Sunday, August 18, 2019

Jesus in the Eucharist, in the migrant: it's a package deal (Sunday homily)

There were a couple of things in the news recently we can talk about.

First item: a study was conducted recently by Pew Research Center, 
that reached a shocking conclusion about us Catholics 
and the weakness of our faith – specifically, in the Holy Eucharist.

Their study found that most Catholics in this country – almost 70% – 
Are either ignorant of, or actually reject, 
What our Faith has always taught about the Eucharist!
And among those who attend Mass every week?
The figure is 37%: almost four out of ten do not believe!

The second item is the ongoing problems with immigration.
Archbishop Dennis Schnurr sent a letter out, 
which is included in today’s bulletin for you to read. 
He asked me at least to share a portion of that letter with you. 
Here’s an exerpt:

As our country devolves into an increasingly polarized culture,
migrants are God’s gift to remind us that we are one body in Christ….
Our own salvation…is steeped in our hearts’ desires
to unify humanity in God’s love.

And, among other tests in our daily lives,
this is being measured by our willingness to respond
to the extreme needs of those coming to our nation’s doorstep,
like Lazarus crawling to the rich man’s house
and like the Holy Family seeking shelter from Herod’s persecution.

In every migrant seeking freedom from persecution,
can we imagine ourselves in their footsteps?
Can we see in them the face of Christ?
For these reasons, I reaffirm our call to all Catholics
and people of goodwill to take action.

I encourage us again to tell the Administration and Congress
to prioritize the lives and dignities of migrants
and to restore order to our broken immigration system.

Now, to tie this together, let me quote a passage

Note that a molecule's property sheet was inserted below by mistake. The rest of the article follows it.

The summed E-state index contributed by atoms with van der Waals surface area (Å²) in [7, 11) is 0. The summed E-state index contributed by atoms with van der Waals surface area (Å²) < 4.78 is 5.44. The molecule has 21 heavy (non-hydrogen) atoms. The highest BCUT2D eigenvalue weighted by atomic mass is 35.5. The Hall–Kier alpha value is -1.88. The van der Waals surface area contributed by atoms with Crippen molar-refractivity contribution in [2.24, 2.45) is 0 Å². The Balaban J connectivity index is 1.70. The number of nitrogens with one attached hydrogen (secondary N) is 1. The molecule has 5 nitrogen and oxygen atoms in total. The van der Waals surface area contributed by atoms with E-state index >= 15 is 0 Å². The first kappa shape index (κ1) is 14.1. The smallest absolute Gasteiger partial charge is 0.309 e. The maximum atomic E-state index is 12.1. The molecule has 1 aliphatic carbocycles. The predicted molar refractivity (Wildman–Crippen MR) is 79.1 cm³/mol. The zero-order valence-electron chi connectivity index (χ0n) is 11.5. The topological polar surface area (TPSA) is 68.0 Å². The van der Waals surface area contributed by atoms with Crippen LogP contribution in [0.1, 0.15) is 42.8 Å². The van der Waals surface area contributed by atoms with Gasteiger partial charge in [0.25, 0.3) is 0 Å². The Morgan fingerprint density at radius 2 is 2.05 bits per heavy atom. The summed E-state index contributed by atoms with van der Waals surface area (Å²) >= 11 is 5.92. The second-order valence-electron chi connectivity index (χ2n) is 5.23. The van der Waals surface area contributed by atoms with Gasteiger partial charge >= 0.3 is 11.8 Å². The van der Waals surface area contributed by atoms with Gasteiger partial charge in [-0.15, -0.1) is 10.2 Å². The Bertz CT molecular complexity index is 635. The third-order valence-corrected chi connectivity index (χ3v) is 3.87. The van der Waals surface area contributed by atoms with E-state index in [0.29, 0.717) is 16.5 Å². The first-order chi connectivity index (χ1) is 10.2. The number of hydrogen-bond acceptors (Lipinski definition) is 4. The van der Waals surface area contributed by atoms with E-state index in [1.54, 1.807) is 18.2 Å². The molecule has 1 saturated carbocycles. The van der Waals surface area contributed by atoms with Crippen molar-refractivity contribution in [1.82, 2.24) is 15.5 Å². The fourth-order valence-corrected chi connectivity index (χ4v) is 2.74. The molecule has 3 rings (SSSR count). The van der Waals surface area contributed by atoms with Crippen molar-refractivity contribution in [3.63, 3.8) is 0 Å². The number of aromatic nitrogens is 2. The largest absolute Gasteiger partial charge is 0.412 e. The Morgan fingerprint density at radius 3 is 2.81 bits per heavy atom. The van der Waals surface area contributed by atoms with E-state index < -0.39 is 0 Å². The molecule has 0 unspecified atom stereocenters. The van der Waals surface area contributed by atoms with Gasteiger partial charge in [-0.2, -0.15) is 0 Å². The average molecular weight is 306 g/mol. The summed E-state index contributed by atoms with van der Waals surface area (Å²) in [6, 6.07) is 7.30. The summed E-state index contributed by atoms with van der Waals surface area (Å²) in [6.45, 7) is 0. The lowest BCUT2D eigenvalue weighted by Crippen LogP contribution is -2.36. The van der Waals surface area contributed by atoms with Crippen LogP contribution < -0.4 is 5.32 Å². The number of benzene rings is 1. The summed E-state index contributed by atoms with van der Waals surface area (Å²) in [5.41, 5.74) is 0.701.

from St. Paul’s letter to the Corinthians:

Therefore whoever eats the bread or drinks the cup of the Lord unworthily
will have to answer for the body and blood of the Lord.
A person should examine himself,
and so eat the bread and drink the cup.
For anyone who eats and drinks without discerning the body,
eats and drinks judgment on himself.
That is why many among you are ill and infirm,
and a considerable number are dying.

Notice in particular what Paul said: “without discerning the body.”
What does this mean?

For one, it means discerning the true Body and Blood 
of Jesus in the Eucharist.
What that survey found was that people think Holy Communion 
is only a symbol of Jesus.
Just a reminder. Kind of like a photograph of a loved one.

My reaction? I’m shocked – but I am not surprised.
For the last forty years or more, our Catholic Tradition 
has been treated very shabbily by too many bishops and priests. 

You know what I’m talking about: our churches were to be “renovated”;
A better term is “wreckovated”: altars and statues smashed.
Much of this has been slowly repaired, but you can still visit churches 
that look more like a spaceship out of Star Wars than a house of God.
And where’s the tabernacle, where Jesus dwells? Hidden away!

This madness came to our seminary. When I was there, 
someone spent thousands of dollars to build and place a wall, 
a beautiful, carved wooden wall, right in front of the tabernacle.
Of course you ask, why did they do that? 
The folks at the seminary claimed seminarians would be “distracted” 
by the tabernacle; it would confuse them!

Now, good news – that barrier is gone. Sanity has returned,
As it has in many parishes. But the damage was done.

And it wasn’t just damage to churches;
The Mass itself has been treated with such grave disrespect, and frequently still is.

Father Amberger before me sought to restore reverence, 
and I have tried to carry that further.